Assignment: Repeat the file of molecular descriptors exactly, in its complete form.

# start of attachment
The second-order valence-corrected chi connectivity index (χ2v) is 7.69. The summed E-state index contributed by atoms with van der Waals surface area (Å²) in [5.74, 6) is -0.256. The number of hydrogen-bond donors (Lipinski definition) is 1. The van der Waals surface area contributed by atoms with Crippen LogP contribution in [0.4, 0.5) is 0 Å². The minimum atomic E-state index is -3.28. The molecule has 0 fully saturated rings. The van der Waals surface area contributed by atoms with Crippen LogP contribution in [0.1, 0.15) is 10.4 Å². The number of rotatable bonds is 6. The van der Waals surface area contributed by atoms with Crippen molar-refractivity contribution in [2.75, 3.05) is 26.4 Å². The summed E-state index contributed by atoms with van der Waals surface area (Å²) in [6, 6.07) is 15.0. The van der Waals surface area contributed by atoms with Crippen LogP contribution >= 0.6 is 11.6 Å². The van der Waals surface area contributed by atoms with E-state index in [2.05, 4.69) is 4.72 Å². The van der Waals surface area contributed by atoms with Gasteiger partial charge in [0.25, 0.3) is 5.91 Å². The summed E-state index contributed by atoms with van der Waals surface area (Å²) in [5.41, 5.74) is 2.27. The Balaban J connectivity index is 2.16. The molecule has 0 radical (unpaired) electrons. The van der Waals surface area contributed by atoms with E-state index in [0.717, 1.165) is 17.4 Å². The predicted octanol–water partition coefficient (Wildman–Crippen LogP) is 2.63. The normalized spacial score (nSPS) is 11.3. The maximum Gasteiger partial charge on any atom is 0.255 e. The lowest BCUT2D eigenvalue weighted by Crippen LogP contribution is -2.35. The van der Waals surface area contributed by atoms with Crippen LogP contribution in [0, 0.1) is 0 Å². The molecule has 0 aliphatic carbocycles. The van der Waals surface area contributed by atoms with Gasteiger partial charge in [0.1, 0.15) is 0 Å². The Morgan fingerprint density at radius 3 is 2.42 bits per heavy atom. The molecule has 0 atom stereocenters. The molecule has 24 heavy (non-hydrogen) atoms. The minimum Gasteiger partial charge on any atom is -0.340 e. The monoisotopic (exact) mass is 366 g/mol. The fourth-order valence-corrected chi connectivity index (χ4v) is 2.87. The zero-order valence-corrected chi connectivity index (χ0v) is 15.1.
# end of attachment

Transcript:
The second-order valence-corrected chi connectivity index (χ2v) is 7.69. The summed E-state index contributed by atoms with van der Waals surface area (Å²) in [5.74, 6) is -0.256. The number of hydrogen-bond donors (Lipinski definition) is 1. The van der Waals surface area contributed by atoms with Crippen LogP contribution in [0.4, 0.5) is 0 Å². The minimum atomic E-state index is -3.28. The molecule has 0 fully saturated rings. The van der Waals surface area contributed by atoms with Crippen LogP contribution in [0.1, 0.15) is 10.4 Å². The number of rotatable bonds is 6. The van der Waals surface area contributed by atoms with Crippen molar-refractivity contribution in [2.75, 3.05) is 26.4 Å². The summed E-state index contributed by atoms with van der Waals surface area (Å²) in [6, 6.07) is 15.0. The van der Waals surface area contributed by atoms with Crippen LogP contribution >= 0.6 is 11.6 Å². The van der Waals surface area contributed by atoms with E-state index in [2.05, 4.69) is 4.72 Å². The van der Waals surface area contributed by atoms with Gasteiger partial charge in [0.25, 0.3) is 5.91 Å². The summed E-state index contributed by atoms with van der Waals surface area (Å²) in [5.41, 5.74) is 2.27. The Balaban J connectivity index is 2.16. The molecule has 0 radical (unpaired) electrons. The van der Waals surface area contributed by atoms with E-state index in [0.717, 1.165) is 17.4 Å². The predicted octanol–water partition coefficient (Wildman–Crippen LogP) is 2.63. The normalized spacial score (nSPS) is 11.3. The maximum Gasteiger partial charge on any atom is 0.255 e. The lowest BCUT2D eigenvalue weighted by Crippen LogP contribution is -2.35. The van der Waals surface area contributed by atoms with Crippen LogP contribution in [0, 0.1) is 0 Å². The molecule has 0 aliphatic carbocycles. The van der Waals surface area contributed by atoms with Gasteiger partial charge in [0.1, 0.15) is 0 Å². The Morgan fingerprint density at radius 3 is 2.42 bits per heavy atom. The molecule has 0 atom stereocenters. The molecule has 24 heavy (non-hydrogen) atoms. The minimum Gasteiger partial charge on any atom is -0.340 e. The monoisotopic (exact) mass is 366 g/mol. The fourth-order valence-corrected chi connectivity index (χ4v) is 2.87. The zero-order valence-corrected chi connectivity index (χ0v) is 15.1.